This was the ad I fall in love with. My knowledge about mopeds were
and are still not so impressing.
Many persons who has activities
with MC and mopeds has had this as an interest for up 30 to 50
years, while I have only the elementary knowledge that makes a engine
function. I bought a bike 1981. It was a new Kawasaki 400. This kind was
not for making my own service. After this I had a Yamaha 750 and a BMW
900. I was not at least worried about making service on this Zündapp
because earlier I had bought an old Puch Monza and a Zündapp is just
the same to make ready.
I had my suspicious thoughts. But from the beginning one always lift
the top head and the the cylinder. This was done and the discoveries
started to come up to my knowledge. The cylinder had in in the hands of
some former owner seized and got long scratches. Piston rings were
also destroyed. By this the engine had bad compression and because of
soot even more bad compression. The piston ring was just as it was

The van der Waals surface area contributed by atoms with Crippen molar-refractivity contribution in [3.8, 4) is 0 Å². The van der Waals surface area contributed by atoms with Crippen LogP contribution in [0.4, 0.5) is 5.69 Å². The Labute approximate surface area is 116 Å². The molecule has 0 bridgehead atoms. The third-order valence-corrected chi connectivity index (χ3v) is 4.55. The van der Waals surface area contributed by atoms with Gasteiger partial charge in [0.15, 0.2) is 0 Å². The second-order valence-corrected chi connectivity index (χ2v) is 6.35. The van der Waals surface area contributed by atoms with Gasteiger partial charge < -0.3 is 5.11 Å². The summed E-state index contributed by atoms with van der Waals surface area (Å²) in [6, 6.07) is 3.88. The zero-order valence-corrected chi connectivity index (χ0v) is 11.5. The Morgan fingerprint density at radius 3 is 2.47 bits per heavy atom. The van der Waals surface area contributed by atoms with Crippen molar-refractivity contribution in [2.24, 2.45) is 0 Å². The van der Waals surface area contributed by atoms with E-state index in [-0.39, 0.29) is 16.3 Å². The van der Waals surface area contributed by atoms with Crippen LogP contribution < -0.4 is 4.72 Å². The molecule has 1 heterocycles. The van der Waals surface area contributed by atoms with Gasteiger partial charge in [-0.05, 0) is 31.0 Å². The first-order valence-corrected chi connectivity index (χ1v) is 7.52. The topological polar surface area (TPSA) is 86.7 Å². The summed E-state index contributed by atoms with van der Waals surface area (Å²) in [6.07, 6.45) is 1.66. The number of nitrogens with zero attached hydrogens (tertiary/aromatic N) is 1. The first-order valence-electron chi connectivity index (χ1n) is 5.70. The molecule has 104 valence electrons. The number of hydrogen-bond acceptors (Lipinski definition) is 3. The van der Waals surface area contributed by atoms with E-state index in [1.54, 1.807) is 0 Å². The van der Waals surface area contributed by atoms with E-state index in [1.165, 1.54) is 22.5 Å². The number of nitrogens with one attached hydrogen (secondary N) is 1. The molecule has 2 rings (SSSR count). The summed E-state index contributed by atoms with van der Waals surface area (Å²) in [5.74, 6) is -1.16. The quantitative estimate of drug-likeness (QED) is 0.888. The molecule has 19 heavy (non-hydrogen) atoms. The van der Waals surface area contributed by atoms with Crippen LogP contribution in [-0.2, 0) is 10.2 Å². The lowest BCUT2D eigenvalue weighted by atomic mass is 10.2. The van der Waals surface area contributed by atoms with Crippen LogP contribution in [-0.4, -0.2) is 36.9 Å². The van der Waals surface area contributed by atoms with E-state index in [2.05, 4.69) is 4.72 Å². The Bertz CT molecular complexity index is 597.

in its place. All compression went down in the
Well, what is now left to fix? The moped is equipped with electronic
contact breaker system and 12 V electricity. Might the breaker point be wrong?
I had not worked with this kind of system before. I had to consult the
net. It showed up that there were no god explanation of how to put it
right in an understandable way. Mostly it show up that the person
who is going to explain, not quite know the way or jump over some
point. It was even so that in one forum a so called expert wrote that no one
really know how to do. The theory is easy but in practice something
fully different. Now it is my turn to make a fool of my
First some pictures of the parts we have to handle.